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George Bush leads the US toward a policy of unilateral, pre-emptive counterproliferation warfighting strategy.

Abolish nuclear weapons

The Cold War may be over, but this does not mean nuclear weapons have disappeared. Far from it: There are over 30,000 nuclear weapons in the world, with more than a thousand of them ready to launch at a moment's notice, 24 hours a day, seven days a week.

Over 400 reactors in warships and nuclear submarines are still circlingthe globe. Some are rotting away on the bottom of the ocean or in adistant port somewhere in Russia. Accidents such as the Russiansubmarine, the Kursk, tragically sinking in the Barents Sea can happenevery day, anywhere.

Over 2,000 nuclear weapons tests have left a legacy of global andregional contamination. People living near the test sites have sufferedfrom cancers, stillbirths, miscarriages and other health effects -- and are still suffering today. Manyhad to leave their hometown or island as it became too contaminated tolive there.

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The nuclear threat has quite literally scaled down in the last twodecades. While the prospect of an all out exchange of arsenals betweenRussia and the US has receded, the 15 kilotons of destructionthat obliterated Hiroshima could today be accomplished with a lunch-boxsized bomb. George Bush talks openly of developing new "more useable"nuclear weapons. Even more alarmingly, the administration continues toseek approval for a programme geared toward designing more robust, more'usable' nuclear weapons.

The prospects of a nuclear weapon actuallybeing used are perhaps greater today than during the cold war.

Today, the number of countries involved in active weapons programsis increasing. A growing number of countries are lining up to join thenuclear club, increasing the chance that a nuclear catastrophe willhappen somewhere on the planet. 

George Bush's war on Weapons of Mass Descruction had its firstconcrete result when the number of countries in the world with declarednuclear weapons increased to 8 from 7, when North Korea announced thatit had built "enough nuclear weapons to deter a US attack."

Nuclear brinkmanship is inevitable in a climate of nuclearhypocrisy. Only when all countries pursue nuclear disarmament in goodfaith can we begin putting the nuclear genie back in the bottle bybanning the use and manufacture of the nuclear materials at the heart of the bomb.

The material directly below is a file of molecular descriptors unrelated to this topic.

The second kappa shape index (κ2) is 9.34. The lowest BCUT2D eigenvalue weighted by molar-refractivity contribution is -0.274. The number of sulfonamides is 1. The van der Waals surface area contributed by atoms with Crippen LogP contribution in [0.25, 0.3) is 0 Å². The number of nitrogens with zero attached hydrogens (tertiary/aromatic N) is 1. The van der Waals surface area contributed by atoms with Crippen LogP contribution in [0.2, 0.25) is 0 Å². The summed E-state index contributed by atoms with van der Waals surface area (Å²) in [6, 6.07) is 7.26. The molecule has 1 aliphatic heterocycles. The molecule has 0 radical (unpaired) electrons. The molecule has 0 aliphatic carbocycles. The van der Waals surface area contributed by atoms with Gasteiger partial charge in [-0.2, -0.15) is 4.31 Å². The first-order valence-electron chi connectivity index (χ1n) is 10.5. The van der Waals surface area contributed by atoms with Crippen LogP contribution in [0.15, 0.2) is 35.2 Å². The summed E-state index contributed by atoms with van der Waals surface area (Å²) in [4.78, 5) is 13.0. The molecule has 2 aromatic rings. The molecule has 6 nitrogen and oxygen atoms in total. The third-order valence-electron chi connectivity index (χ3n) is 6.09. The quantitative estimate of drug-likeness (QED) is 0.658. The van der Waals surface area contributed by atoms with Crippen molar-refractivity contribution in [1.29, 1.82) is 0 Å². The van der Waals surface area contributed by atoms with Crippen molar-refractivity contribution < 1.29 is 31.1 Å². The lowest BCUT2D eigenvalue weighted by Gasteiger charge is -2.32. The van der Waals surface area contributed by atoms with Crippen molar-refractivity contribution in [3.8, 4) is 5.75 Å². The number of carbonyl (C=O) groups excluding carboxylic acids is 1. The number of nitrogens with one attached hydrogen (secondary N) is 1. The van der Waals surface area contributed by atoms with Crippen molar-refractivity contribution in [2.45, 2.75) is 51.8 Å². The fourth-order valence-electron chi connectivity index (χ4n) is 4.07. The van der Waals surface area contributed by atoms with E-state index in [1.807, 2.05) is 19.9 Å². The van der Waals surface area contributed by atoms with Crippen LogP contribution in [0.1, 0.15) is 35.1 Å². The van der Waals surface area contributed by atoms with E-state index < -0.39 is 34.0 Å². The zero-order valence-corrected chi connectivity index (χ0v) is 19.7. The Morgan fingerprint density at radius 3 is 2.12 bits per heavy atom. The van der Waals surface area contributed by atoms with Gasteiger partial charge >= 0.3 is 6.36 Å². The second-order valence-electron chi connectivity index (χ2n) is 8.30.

The only thing that will stop the threat is the voice of the second superpower: world opinion.

The latest updates


Greenpeace genetic engineering (food) in depth document

Publication | 16 June, 2001 at 0:00

For more information about genes, genetic engineering and how it is done, unpredictable effects, inadequate safety testing of GE food, GE products on the market, public concern, labelling, who is in control, antibiotic resistance, and the...

Traditional farming methods in India are

Image | 15 June, 2001 at 0:00

Traditional farming methods in India are safer from the biotech threat now that Bayer has terminated its GE projects.

More in depth information about the Biosafety Protocol

Publication | 14 June, 2001 at 0:00

More information about the protocol’s history, key provisions, labelling requirements, socio-economic concerns, relationship between the protocol and the World Trade Organisation, protocol ratification and public consultation read our in depth...

Greenpeace patents on life in depth document

Publication | 14 June, 2001 at 0:00

In depth information about the Greenpeace genetic engineering (patents on life) campaign.The document covers issues such as: patents on life; broad species patents; biopiracy; fair trade; patents; and the World Trade Organisation and human patenting.

Activist wearing t

Image | 7 June, 2001 at 1:00

Activist wearing t-shirt that says "Don't go" stands watch in front of a Japanese whaling vessel.

Gerd Leipold

Image | 6 June, 2001 at 1:00

Gerd Leipold, on his appointment as International Executive Director of Greenpeace.

What is the real cost of America's GMO harvest?

Image | 1 June, 2001 at 1:00

What is the real cost of America's GMO harvest?

Women carrying baskets of seeds to dry them

Image | 1 June, 2001 at 1:00

Women carrying baskets of seeds to dry them in the sun, Nayakrishni centre, Bangladesh.

Bolivian villager digs up potatoes

Image | 1 June, 2001 at 1:00

Bolivian villager digs up potatoes at the end of the harvest, which uses natural fertilizers.

Bolivians with their home grown potatoes

Image | 1 June, 2001 at 1:00

Bolivians with their home grown potatoes.

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